Using Personal Connections to Motivate Language Learning

Me standing in wooden shoes at the Keukenhof, a flower park in the Netherlands, March 2015.

Learning a new language can be motivated by many factors and developed in different environments. While I have taken language courses in classroom settings, my most recent foray into a new language has been less structured, and more personal.

In April 2015, I visited the Netherlands at the end of a semester abroad in England. Much of my mother’s extended family still lives in the Netherlands, and she and I spent about five days meeting relatives and exploring areas like Amsterdam, Heerhugowaard, Volendam, and The Hague.

My relative and I took a canal boat tour in Amsterdam, March 2015.

While not universal, we were surprised by how many Dutch people spoke English, and spoke it well. Our family explained that English language is a required subject for most students, beginning at a young age. The proliferation of English media also helps them to learn not only the formal English of the classroom, but also the common phrases and expressions used in everyday conversation. My mother and I do not speak Dutch, so we relied heavily on our family when traveling, shopping, and communicating in general. The language barrier was not a significant challenge on our trip, however, as so many of the people we interacted with could speak at least some level of English, and many written texts were also available in English as well.

My relatives and I (center) in Chicago, October 2017.

In October this year, a few of these relatives had the opportunity to visit America for several weeks. They spent a weekend with my immediate family in Illinois before visiting other cousins in Indiana and then flying to Tampa, Florida, where a mini-reunion took place. My mother and I took them to Chicago for several days to see the city sights: the Shedd Aquarium, Millenium Park, Michigan Avenue, Chicago 360, and an architectural boat tour. While my mother and I still acted as guides, they could have functioned independently due to their fluency in English; they were able to read parking machines, store signs, menus, and ticket information on their own. Their language abilities afforded them comfort and agency even in a new place, and it allowed them to interact fully with their environment without needing much help outside help.

They later told me that they were not only fluent in English, but also had working knowledge in German, French, and Spanish as well. While this kind of language variety is impressive, it is not uncommon for the world at large. A European Commission report from 2012 found that 77% of people in the Netherlands have practical skills in at least two foreign languages (p. 13), and English is the foreign language most Europeans are able to speak at 38% (p. 19). In other regions of the world, such as those in Asia, Africa, India, and the Middle East, it can be common to speak or learn more than one language. These additional languages are not always taught exclusively in a classroom environment – as is common in English-speaking countries – but instead learned more organically through exposure and everyday use.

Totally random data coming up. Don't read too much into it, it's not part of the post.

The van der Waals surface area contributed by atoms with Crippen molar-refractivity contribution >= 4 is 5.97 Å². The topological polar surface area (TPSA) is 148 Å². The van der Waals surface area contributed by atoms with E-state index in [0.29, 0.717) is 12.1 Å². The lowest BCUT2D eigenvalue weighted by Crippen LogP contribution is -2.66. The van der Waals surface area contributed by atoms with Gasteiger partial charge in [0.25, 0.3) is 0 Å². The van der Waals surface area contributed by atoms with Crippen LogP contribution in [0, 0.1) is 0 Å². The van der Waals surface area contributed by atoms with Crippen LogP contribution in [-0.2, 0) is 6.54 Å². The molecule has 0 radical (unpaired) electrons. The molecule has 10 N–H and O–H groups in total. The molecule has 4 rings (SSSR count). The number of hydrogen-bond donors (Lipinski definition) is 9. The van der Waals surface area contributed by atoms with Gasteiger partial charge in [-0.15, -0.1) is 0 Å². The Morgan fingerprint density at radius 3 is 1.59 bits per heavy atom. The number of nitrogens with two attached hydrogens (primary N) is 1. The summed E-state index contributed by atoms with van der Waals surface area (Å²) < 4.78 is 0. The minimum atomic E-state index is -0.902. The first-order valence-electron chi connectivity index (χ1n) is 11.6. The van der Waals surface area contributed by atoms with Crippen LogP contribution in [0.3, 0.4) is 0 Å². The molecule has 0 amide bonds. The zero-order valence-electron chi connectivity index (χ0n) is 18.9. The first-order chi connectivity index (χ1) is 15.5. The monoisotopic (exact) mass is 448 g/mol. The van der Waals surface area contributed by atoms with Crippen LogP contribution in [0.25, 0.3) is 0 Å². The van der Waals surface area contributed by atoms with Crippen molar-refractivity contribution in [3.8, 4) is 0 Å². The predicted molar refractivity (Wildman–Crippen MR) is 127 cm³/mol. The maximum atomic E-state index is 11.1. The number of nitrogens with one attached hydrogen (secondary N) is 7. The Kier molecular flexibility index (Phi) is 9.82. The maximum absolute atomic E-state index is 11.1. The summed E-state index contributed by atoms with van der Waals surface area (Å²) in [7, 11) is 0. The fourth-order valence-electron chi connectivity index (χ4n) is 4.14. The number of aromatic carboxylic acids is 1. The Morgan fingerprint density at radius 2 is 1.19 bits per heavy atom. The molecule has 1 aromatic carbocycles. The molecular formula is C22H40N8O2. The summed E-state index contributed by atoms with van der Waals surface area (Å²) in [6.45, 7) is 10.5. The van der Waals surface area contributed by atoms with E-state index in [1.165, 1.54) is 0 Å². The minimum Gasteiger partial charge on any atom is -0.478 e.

A Pew Research Center article from 2015 details that only 25% of American adults reported speaking a language other than English in a 2006 survey, and only 43% of this group said they could speak the language very well. While these numbers may be changing, and these statistics are never exact, it is clear that Americans spend less time and effort learning foreign languages. A 2015 article from The Atlantic quoted Richard Brecht, head of the University of Maryland’s Center for Advanced Study of Language, as saying, “It isn’t that people don’t think language education is important. It’s that they don’t think it’s possible.”

Language learning, especially later in life, is not easy. I studied Spanish in high school and Latin in undergrad, but I retain almost no functional or conversational skills in these languages. However, many online resources make language learning possible – and fun – after people have left the formal classroom environment. I am currently using Duolingo – an interactive phone app – to learn Dutch, in the hopes of one day being able to speak to my relatives in their native language.

If you are interested in learning a foreign language, there are many resources that are available to you, whether you are at the University of Illinois at Urbana-Champaign or not:

Rosetta Stone – for University of Illinois students and faculty, look under Quick Links on the Literatures and Languages Library homepage and login with your netID and password

Mango Languages – through the Urbana Free Library with your library barcode and Champaign Public Library with your library barcode. Many public libraries have Mango Languages subscriptions; check the online resources page.

Duolingo – freely available on iOS, android, and Windows devices

Ethnologue – This is not a language-learning tool, but it includes updated statistics about languages worldwide. Use a University of Illinois netID and password to log in.

Happy language learning!

Laura Rocco

Graduate Assistant | International and Area Studies Library

MSLIS Candidate | School of Information Sciences

University of Illinois at Urbana-Champaign


Devlin, K. (2015, July 13). Learning a foreign language a ‘must’ in Europe, not so in America. Pew Research Center. Retrieved from

Friedman, A. (2015, May 10). America’s lacking language skills. The Atlantic. Retrieved from

TNS Opinoin & Social, European Commission. (2012). Europeans and their languages. Retrieved from

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